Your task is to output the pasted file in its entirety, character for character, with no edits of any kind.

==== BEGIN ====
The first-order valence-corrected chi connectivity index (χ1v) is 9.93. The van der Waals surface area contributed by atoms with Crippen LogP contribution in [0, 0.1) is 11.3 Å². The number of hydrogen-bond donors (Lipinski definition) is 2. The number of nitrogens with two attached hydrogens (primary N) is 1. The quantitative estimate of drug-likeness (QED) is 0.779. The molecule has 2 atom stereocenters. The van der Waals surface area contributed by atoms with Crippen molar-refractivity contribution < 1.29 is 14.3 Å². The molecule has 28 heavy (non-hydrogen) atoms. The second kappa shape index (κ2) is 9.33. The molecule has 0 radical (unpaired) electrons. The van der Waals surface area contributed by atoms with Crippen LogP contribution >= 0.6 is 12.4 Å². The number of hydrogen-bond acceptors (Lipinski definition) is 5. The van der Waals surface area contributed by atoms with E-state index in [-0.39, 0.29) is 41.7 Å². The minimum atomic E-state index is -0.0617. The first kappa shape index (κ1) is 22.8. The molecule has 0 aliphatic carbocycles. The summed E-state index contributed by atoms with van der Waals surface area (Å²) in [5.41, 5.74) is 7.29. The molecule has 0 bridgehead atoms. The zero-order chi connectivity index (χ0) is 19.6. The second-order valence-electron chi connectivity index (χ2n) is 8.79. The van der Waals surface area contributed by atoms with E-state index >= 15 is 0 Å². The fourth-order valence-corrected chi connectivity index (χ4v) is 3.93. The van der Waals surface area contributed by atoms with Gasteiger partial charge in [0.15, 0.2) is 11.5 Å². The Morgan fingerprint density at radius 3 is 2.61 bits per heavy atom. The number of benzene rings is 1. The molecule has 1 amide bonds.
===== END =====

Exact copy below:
The first-order valence-corrected chi connectivity index (χ1v) is 9.93. The van der Waals surface area contributed by atoms with Crippen LogP contribution in [0, 0.1) is 11.3 Å². The number of hydrogen-bond donors (Lipinski definition) is 2. The number of nitrogens with two attached hydrogens (primary N) is 1. The quantitative estimate of drug-likeness (QED) is 0.779. The molecule has 2 atom stereocenters. The van der Waals surface area contributed by atoms with Crippen molar-refractivity contribution < 1.29 is 14.3 Å². The molecule has 28 heavy (non-hydrogen) atoms. The second kappa shape index (κ2) is 9.33. The molecule has 0 radical (unpaired) electrons. The van der Waals surface area contributed by atoms with Crippen LogP contribution >= 0.6 is 12.4 Å². The number of hydrogen-bond acceptors (Lipinski definition) is 5. The van der Waals surface area contributed by atoms with E-state index in [-0.39, 0.29) is 41.7 Å². The minimum atomic E-state index is -0.0617. The first kappa shape index (κ1) is 22.8. The molecule has 0 aliphatic carbocycles. The summed E-state index contributed by atoms with van der Waals surface area (Å²) in [5.41, 5.74) is 7.29. The molecule has 0 bridgehead atoms. The zero-order chi connectivity index (χ0) is 19.6. The second-order valence-electron chi connectivity index (χ2n) is 8.79. The van der Waals surface area contributed by atoms with E-state index >= 15 is 0 Å². The fourth-order valence-corrected chi connectivity index (χ4v) is 3.93. The van der Waals surface area contributed by atoms with Gasteiger partial charge in [0.15, 0.2) is 11.5 Å². The Morgan fingerprint density at radius 3 is 2.61 bits per heavy atom. The number of benzene rings is 1. The molecule has 1 amide bonds.